SC clears 8 Navy men in 1995 Pestaño case
The Supreme Court has cleared eight Philippine Navy officers charged with gross misconduct over the 1995 death of Ensign Philip Andrew Pestaño, a case marked by lingering questions on whether it was murder or suicide.
In a resolution promulgated on May 14 but made public on July 12, the high court’s First Division reversed the 2013 decision of the Court of Appeals (CA) that affirmed the 2011 order of the Office of the Ombudsman (OMB) dismissing the officers from the service.
Cleared of administrative liability were Capt. Ricardo Ordonez, Commodores Reynaldo Lopez and Alfrederick Alba, Lt. Commodores Luidegar Casis and Joselito Colico, Machinery Repairman 2nd Class Sandy Miranda, Hospital Corpsman 2nd Class Welmenio Aquino and Petty Officer 2nd Class Mil Leonor Igcasan.
Two other Navy officers. Lt. Cmdr. Ruben Roque and Petty Officer 1st Class Carlito Amoroso, had also been dismissed from service, but they were not among those who challenged the CA’s 2013 decision at the Supreme Court.
Gunshot wound in temple
On Sept. 27, 1995, Pestaño was found dead with a gunshot wound in his right temple in his cabin on the BRP Bacolod City. The logistics ship was then en route to Manila from Sangley Point in Cavite.
Separate investigations by the Armed Forces of the Philippines and the Senate concluded that the death was a suicide. But his family filed charges of murder against the Navy officers, convinced that he was killed after he discovered allegedly smuggled logs and firearms in the ship during one of its trips.
In June 2009, the Ombudsman then headed by Merceditas Gutierrez dismissed the criminal and administrative charges, saying there was “no substantial evidence” to back them. Deputy Overall Ombudsman Orlando Casimiro issued the resolution.
Pestaño’s parents filed a motion for reconsideration and in November 2011, the Ombudsman under Conchita Carpio Morales reversed its 2009 ruling, saying the circumstances negated the theory of suicide.
Morales ordered the filing of murder charges against the 10 Navy officers as well as their dismissal from service for grave misconduct.
A complicated series of legal actions ensued, including among others the filing of murder charges at a Manila Regional Trial Court (RTC) which found probable cause, and the upholding of Morales’ dismissal order by a division of the CA.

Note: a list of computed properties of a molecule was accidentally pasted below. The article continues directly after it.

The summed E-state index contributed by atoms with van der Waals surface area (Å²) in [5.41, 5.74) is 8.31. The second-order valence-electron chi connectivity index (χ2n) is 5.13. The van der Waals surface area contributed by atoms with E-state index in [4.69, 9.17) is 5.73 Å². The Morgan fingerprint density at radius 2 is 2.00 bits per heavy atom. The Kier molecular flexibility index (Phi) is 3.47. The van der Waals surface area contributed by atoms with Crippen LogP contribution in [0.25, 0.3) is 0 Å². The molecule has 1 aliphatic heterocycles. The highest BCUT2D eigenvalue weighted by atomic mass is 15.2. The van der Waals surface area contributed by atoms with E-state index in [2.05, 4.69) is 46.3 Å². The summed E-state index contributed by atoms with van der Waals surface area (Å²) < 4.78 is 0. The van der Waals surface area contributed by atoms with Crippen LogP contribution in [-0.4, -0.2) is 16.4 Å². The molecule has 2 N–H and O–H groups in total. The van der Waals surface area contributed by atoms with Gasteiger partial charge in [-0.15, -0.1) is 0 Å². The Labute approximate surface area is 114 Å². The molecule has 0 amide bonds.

In November 2020, Judge Hannah Arriola of Manila RTC Branch 46 dismissed the murder charges against the officers.
Failure to support conclusion
In reversing the CA’s decision and the Ombudsman’s resolution, the Supreme Court said “a finding of guilt in an administrative case may be sustained for as long as it is supported by substantial evidence that the respondent has committed the acts charged.”
It said that in the case of the eight officers, “the OMB failed to support its conclusion of administrative liability with sufficient factual and legal basis.”
“In view of the foregoing, the Nov. 22, 2011, Joint Order, as it relates to the administrative aspect of the complaint, must be struck down for being violative of petitioners’ right to due process,” the high court ruled.
In raising to the Supreme Court the CA ruling affirming their dismissal, the Navy officers insisted that then Deputy Ombudsman Casimiro’s decision in 2009 absolving them had become final.
The high court ruled that “a decision with absolutely nothing to support it is a nullity. It said the Ombudsman’s 2011 ruling “failed to support its conclusion of administrative liability with sufficient factual and legal basis.”
It also said the Ombudsman’s ruling did not state how “the finding of probable cause ties into the finding that petitioners are guilty of grave misconduct.”
It added: “There was no attempt in the joint order to establish the parameters of what constitutes grave misconduct, much less if such parameters applied to the petitioners.”
According to the Supreme Court, the Ombudsman “lumped together all the petitioners, on the basis of a prima facie finding of conspiracy.”
Said the high court: “Conspiracy as a means of incurring liability is strictly confined to criminal cases; even assuming that the records indicate the existence of a felonious scheme, the administrative liability of a person allegedly involved in such scheme cannot be established through conspiracy, considering that one’s administrative liability is separate and distinct from penal liability.
“Thus, in administrative cases, the only inquiry in determining liability is simply whether the respondent, through his individual actions, committed the charges against him that render him administratively liable. To reiterate, the OMB failed to specify the individual acts or omissions of the petitioners.”
“As such,” the high court said, “we rule that the June 15, 2009, Joint Resolution of the OMB effectively absolved petitioners of the charges against them, and had become final, executory and unappealable, insofar as the administrative case is concerned.”
Among the high points in the case was the arraignment on murder charges of eight of the 10 accused in October 2014, or after almost two decades since Pestaño’s death. The eight all pleaded not guilty.
Two of the suspects, Roque and Amoroso, remained at large at the time.
The Philippine News Agency reported that per results of investigations, the firearms discovered by Pestaño belonged to the Army and the undocumented logs had been presented as a gift to the Navy by then Tawi-Tawi Gov. Rashidin Matba.
—With a report from Inquirer Research
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